Published on: January 28, 2023
Authors: Megan Wolf
Topics: Executive Pay Legislation and Regulation, Proxy Advisory Firms
Semler Brossy published its full year 2022 Say on Pay results for Russell 3000 companies and the failure rate increased nearly a full percentage point – from 2.8% to 3.7% over last year. A total of 82 companies failed and about 27% of these companies are in the S&P 500. Voting results are directly and significantly impacted by ISS recommendations. This year, 14% of Russell 300 companies (compared to 11.3% last year) and 12.7% of the S&P (compared to 11.1% last year) received an “Against” recommendation by ISS.
This translates to average voter support dropping by 33% in the Russell 3000 and 38% within the S&P 500. Large cap companies continue to receive the most Say on Pay criticism with one-third of the S&P 500 receiving less than 90% support. This has been a trend over the past five years - Semler Brossy examined the reasons and implications for this in a previously published piece that we featured several months ago. That article indicated large-cap companies need to “lead the way” in responding to changing investor and proxy advisor guidelines as these firms incur more criticism from all stakeholders and from the media for any perceived misstep. Organizations that do not stay on top of the minimum investor expectations for ESG topics and current on evolving guidance may experience negative voting implications.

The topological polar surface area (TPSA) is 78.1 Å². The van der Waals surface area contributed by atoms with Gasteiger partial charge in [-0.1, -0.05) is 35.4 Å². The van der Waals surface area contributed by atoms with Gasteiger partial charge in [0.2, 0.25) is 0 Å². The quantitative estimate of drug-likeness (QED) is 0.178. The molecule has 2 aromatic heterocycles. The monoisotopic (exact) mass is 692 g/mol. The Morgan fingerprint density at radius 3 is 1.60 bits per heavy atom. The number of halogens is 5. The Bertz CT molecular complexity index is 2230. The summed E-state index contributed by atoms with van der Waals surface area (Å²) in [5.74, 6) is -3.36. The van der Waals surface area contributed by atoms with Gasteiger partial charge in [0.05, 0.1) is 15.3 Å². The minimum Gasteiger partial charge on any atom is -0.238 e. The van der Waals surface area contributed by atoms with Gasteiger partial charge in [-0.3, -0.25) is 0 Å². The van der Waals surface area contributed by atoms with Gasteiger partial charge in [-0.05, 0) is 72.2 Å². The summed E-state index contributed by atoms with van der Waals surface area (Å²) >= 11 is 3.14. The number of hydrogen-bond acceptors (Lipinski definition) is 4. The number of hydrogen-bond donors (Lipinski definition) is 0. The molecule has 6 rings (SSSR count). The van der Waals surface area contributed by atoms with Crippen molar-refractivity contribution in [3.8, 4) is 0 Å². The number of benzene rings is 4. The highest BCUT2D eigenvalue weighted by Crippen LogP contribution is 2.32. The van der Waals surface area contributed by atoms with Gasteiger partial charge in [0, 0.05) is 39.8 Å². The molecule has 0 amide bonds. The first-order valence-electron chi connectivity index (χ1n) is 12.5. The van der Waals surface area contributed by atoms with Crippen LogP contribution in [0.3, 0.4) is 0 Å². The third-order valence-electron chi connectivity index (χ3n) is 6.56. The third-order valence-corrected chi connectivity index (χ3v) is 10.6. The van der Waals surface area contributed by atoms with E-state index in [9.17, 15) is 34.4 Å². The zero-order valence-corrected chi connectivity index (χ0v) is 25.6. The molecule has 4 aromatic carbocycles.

The year-end report identifies the primary reasons for failed votes: pay and performance relationship, problematic pay practices and non-performance-based equity or special awards. Some companies, to a lesser extent, lack voter support due to rigor of the performance goals or shareholder outreach issues.
As the ESG war continues, the number of shareholder proposals has increased but median support declined from 32% to 22% (likely due more to the sheer number of proposals that made it to the ballot than to a lack of support for topics). The categories that gained the highest support levels were on EEO-1 disclosure, DE&I efforts, and lobbying payments. Environmental proposals had a 19% drop in median support – going from 46% to 27% - but emission reduction and plastic pollution proposals drew the greatest levels of voter support.
Director, Practice, HR Policy Association and Center On Executive Compensation